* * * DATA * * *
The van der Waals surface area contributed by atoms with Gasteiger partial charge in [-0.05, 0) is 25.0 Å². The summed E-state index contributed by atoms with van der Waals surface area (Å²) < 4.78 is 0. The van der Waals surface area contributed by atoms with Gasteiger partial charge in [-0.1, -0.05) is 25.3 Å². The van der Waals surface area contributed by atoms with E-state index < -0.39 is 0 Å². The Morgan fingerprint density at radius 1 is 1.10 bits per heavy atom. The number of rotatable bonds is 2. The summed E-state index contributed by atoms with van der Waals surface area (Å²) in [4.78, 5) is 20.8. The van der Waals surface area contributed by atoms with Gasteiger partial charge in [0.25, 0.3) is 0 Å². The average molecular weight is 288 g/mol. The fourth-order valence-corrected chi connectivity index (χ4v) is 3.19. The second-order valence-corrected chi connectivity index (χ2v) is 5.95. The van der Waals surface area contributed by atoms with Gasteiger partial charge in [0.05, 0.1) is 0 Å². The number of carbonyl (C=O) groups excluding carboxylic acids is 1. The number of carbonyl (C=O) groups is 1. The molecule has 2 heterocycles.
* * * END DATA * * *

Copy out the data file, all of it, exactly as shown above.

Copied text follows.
The van der Waals surface area contributed by atoms with Gasteiger partial charge in [-0.05, 0) is 25.0 Å². The summed E-state index contributed by atoms with van der Waals surface area (Å²) < 4.78 is 0. The van der Waals surface area contributed by atoms with Gasteiger partial charge in [-0.1, -0.05) is 25.3 Å². The van der Waals surface area contributed by atoms with E-state index < -0.39 is 0 Å². The Morgan fingerprint density at radius 1 is 1.10 bits per heavy atom. The number of rotatable bonds is 2. The summed E-state index contributed by atoms with van der Waals surface area (Å²) in [4.78, 5) is 20.8. The van der Waals surface area contributed by atoms with Gasteiger partial charge in [0.25, 0.3) is 0 Å². The average molecular weight is 288 g/mol. The fourth-order valence-corrected chi connectivity index (χ4v) is 3.19. The second-order valence-corrected chi connectivity index (χ2v) is 5.95. The van der Waals surface area contributed by atoms with Gasteiger partial charge in [0.05, 0.1) is 0 Å². The number of carbonyl (C=O) groups excluding carboxylic acids is 1. The number of carbonyl (C=O) groups is 1. The molecule has 2 heterocycles.